“It’s not specifically technology or research, as the barbarians obviously weren’t reading Plato or doing analytical geometry, but over time they become “Romanised”, and in the process they acquired new techs. So in At the Gates there is a system where, if you complete a quest for a Roman faction or take over one of their cities, you’ll be able to choose a ‘Romanisation’ perk. These cover a variety of things from being able to build Galleys, to creating big siege weapons, to the ability to use stone etc…”
Romanisation is not optional, it seems, so you have to engage in this system in order to say competitive. It does require a big investment though, either to capture a city or to complete tasks, so you’re allowed some flexibility in the rate in which you interact with thisarea. You’re also allowed to refund any perks you purchase in order to pick new ones, just in case a particular strategy isn’t working out for you.
“If you get backed into a corner the game can get a little mean at times, so we don’t want people to have no-way out, so we want people to be able to switch perks and switch away from siege weapons to naval warfare, or whatever. We want to hit home though that this is a fully featured 4X game, it’s not just about combat, and there’s a number of different paths you can choose to win.”
Intrigued? Excited? Grabbing your favourite spear? Well, there’s a way you can help the war-effort. At the Gates is, perhaps unsurprisingly, on Kickstarter, and at the time of writing the campaign should have already launched. Shafer’s team – basically three guys in a house, with only Shafer himself actually working full-time – already has a working prototype made up and ready to show off, so their Kickstarter goal is a fairly modest $40,000. I asked him if he was worried if the whole Kickstarter craze was beginning to die down, but he seemed fairly confident he could meet his goal:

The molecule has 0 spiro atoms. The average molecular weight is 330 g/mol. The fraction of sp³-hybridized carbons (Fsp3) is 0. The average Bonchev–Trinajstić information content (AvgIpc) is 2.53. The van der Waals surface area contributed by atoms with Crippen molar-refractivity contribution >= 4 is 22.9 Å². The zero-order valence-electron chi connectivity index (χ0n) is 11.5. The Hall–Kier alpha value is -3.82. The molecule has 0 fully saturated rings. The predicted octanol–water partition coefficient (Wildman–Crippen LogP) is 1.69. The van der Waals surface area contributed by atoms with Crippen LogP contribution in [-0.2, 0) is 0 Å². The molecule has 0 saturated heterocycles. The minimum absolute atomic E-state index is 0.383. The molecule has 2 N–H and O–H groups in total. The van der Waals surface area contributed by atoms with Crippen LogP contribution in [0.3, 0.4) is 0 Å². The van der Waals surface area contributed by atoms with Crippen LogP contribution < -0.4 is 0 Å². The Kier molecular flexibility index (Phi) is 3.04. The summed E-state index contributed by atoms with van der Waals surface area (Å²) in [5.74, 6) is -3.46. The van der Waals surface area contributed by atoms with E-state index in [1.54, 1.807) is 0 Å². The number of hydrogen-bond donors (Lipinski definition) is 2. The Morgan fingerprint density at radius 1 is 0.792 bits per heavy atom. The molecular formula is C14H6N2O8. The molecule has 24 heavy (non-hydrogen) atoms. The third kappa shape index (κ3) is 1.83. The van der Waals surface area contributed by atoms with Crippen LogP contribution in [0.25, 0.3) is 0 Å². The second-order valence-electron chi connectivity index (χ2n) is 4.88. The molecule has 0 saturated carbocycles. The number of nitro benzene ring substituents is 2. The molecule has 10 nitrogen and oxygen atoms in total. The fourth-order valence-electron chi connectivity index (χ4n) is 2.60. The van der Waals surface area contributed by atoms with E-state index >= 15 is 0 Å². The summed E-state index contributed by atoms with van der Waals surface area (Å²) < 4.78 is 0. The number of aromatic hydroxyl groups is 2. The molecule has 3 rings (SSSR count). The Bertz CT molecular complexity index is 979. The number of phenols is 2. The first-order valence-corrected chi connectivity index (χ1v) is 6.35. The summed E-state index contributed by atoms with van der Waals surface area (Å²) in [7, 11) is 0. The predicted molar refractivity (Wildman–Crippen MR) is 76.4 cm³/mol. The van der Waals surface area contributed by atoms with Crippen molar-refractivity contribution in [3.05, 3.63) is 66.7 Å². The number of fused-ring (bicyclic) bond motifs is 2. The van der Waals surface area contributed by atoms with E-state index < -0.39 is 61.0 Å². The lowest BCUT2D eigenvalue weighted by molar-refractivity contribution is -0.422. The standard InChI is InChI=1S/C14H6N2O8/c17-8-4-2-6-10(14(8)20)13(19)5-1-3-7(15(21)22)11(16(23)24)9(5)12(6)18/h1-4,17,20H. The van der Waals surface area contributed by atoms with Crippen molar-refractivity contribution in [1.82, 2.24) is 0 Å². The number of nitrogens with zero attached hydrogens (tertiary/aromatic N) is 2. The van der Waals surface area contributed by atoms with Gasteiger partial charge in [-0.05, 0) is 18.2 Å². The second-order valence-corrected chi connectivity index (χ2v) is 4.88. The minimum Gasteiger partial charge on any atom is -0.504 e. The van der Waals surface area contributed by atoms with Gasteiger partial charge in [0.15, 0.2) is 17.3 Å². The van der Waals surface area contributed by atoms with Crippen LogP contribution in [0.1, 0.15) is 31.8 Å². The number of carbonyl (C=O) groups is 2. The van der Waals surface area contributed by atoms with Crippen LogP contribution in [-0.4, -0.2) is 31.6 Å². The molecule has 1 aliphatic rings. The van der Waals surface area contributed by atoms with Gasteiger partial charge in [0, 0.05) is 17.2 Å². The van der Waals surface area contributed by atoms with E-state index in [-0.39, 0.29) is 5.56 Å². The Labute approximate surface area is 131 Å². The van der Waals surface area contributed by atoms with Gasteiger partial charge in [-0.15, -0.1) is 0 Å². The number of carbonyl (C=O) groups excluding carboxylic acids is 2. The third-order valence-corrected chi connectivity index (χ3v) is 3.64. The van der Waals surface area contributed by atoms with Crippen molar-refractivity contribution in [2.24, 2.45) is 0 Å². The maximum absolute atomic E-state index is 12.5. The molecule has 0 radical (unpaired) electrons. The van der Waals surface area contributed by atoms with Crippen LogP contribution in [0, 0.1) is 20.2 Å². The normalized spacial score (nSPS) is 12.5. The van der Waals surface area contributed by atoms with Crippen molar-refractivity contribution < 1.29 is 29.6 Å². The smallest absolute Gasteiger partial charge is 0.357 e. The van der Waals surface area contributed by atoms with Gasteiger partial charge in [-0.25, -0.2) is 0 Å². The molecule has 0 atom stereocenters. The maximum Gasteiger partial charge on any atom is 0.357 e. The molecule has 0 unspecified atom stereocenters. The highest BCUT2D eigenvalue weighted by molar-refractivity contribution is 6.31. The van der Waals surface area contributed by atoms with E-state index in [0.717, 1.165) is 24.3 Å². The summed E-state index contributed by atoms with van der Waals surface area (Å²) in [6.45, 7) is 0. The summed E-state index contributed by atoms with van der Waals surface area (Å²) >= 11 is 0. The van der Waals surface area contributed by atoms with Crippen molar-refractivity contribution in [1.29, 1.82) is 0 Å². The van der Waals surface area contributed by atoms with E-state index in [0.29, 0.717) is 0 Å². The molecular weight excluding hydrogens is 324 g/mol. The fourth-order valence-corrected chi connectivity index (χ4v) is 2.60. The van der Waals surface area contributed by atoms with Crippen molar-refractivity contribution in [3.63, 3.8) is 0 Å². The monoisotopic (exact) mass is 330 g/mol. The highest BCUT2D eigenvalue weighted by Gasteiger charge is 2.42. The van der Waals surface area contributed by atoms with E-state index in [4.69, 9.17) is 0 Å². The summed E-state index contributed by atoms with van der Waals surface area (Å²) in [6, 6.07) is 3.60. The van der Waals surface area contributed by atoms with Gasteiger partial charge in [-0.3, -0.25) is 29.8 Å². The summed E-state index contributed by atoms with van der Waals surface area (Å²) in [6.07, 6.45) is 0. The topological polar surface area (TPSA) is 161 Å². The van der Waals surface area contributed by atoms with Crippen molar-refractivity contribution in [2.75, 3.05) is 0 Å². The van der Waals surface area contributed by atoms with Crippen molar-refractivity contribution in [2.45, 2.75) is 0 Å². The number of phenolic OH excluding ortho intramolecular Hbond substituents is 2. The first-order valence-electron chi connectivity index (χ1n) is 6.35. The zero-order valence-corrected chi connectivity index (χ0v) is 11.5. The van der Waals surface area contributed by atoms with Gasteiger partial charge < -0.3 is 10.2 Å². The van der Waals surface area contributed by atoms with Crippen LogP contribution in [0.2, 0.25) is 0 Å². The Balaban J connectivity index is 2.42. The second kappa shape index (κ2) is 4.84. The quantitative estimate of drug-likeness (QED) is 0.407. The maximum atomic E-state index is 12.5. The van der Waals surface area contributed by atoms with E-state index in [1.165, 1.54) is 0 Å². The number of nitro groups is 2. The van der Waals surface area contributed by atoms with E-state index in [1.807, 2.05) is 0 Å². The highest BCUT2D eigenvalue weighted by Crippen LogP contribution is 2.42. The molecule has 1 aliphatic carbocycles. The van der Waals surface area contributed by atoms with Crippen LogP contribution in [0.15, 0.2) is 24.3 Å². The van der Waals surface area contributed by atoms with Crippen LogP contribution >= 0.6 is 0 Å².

“I think we’ll be in pretty good shape. Our funding goal isn’t as big as most other games, we’re only looking for $40,000. I mean if we get more than that that’s awesome, but considering we already have a fully working prototype with all the features in it already, we can get away with having a smaller goal than other teams. But you never know … you have to put faith in the product you’re working on, and hope that people want it.”
“I think they will because… 4X games, there’s a couple that come out each year, but that’s it. There are not a whole lot of companies that make these types of games, and we’re looking to innovate and add new things to the genre as well. Like the changing map, the different arcs of the game experience. It’s not just another Space 4X game, which can certainly be fun, but there hasn’t really been a lot of new ground covered there lately. We’re really hoping that trying to do something different, and doing it in a genre that doesn’t see a whole lot of entries will do us a favour.”
Shafer has plans for if the funding does exceed the goal as well – adding in the Roman’s as a playable faction, adding in mod tools, enhancing the aesthetics of the game (it’s all 2D sprites at the moment)… perhaps even multiplayer, which isn’t in the initial design at the moment. There are also plenty of aspects of the game that still need to be figured you – like the different tribes/factions and the kind of unique differences they will have. There’s a lot of room for improvement:
“These are all things we have definitely thought about, and we could definitely expand the scope of the game without too much trouble. If we raised like $5 million, that could be a little tough, but that’s a problem I’d love to have!”
So, what’s next? Shafer already has several articles written out that will be going up over the course of the Kickstarter campaign, and you can also check onto his website (jonshaferondesign.com) for any further information regarding At the Gates, or Conifer Studios and what they are up to. Alpha testing is expected to start in a couple of months, and one of the Kickstarter rewards is to be included in that testing phase. Other than that, you’re going to have to sit tight on your war chariots until well into 2014 before you see this game release.
Meanwhile, Shafer will be gathering his warbands, waiting until the day he can make that final push. Does he consider himself a barbarian at the gate, coming to show a decadent people how 4X is really done?
“[laughs] Well, maybe. Some of the barbarians were squished pretty quickly though. Others just showed up, broke some things and then disappeared… hopefully that’s not the analogy we’re going to be working with.”